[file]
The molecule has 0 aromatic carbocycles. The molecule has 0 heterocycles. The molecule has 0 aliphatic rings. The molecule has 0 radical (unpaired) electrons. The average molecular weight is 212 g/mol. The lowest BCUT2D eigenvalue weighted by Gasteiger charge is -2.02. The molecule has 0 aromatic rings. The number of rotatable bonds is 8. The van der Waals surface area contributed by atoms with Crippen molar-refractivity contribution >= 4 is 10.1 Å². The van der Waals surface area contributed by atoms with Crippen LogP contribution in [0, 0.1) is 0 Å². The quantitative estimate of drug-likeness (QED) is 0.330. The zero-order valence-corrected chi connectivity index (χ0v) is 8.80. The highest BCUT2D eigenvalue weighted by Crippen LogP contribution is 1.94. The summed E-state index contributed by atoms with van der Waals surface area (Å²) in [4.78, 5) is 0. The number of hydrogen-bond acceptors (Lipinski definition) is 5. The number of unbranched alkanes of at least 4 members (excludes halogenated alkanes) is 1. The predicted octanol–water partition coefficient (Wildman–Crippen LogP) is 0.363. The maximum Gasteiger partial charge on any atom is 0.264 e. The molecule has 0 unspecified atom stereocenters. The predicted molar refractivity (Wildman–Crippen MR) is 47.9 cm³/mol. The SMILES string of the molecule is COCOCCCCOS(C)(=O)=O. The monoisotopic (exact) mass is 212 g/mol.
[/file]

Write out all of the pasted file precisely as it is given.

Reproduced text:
The molecule has 0 aromatic carbocycles. The molecule has 0 heterocycles. The molecule has 0 aliphatic rings. The molecule has 0 radical (unpaired) electrons. The average molecular weight is 212 g/mol. The lowest BCUT2D eigenvalue weighted by Gasteiger charge is -2.02. The molecule has 0 aromatic rings. The number of rotatable bonds is 8. The van der Waals surface area contributed by atoms with Crippen molar-refractivity contribution >= 4 is 10.1 Å². The van der Waals surface area contributed by atoms with Crippen LogP contribution in [0, 0.1) is 0 Å². The quantitative estimate of drug-likeness (QED) is 0.330. The zero-order valence-corrected chi connectivity index (χ0v) is 8.80. The highest BCUT2D eigenvalue weighted by Crippen LogP contribution is 1.94. The summed E-state index contributed by atoms with van der Waals surface area (Å²) in [4.78, 5) is 0. The number of hydrogen-bond acceptors (Lipinski definition) is 5. The number of unbranched alkanes of at least 4 members (excludes halogenated alkanes) is 1. The predicted octanol–water partition coefficient (Wildman–Crippen LogP) is 0.363. The maximum Gasteiger partial charge on any atom is 0.264 e. The molecule has 0 unspecified atom stereocenters. The predicted molar refractivity (Wildman–Crippen MR) is 47.9 cm³/mol. The SMILES string of the molecule is COCOCCCCOS(C)(=O)=O. The monoisotopic (exact) mass is 212 g/mol.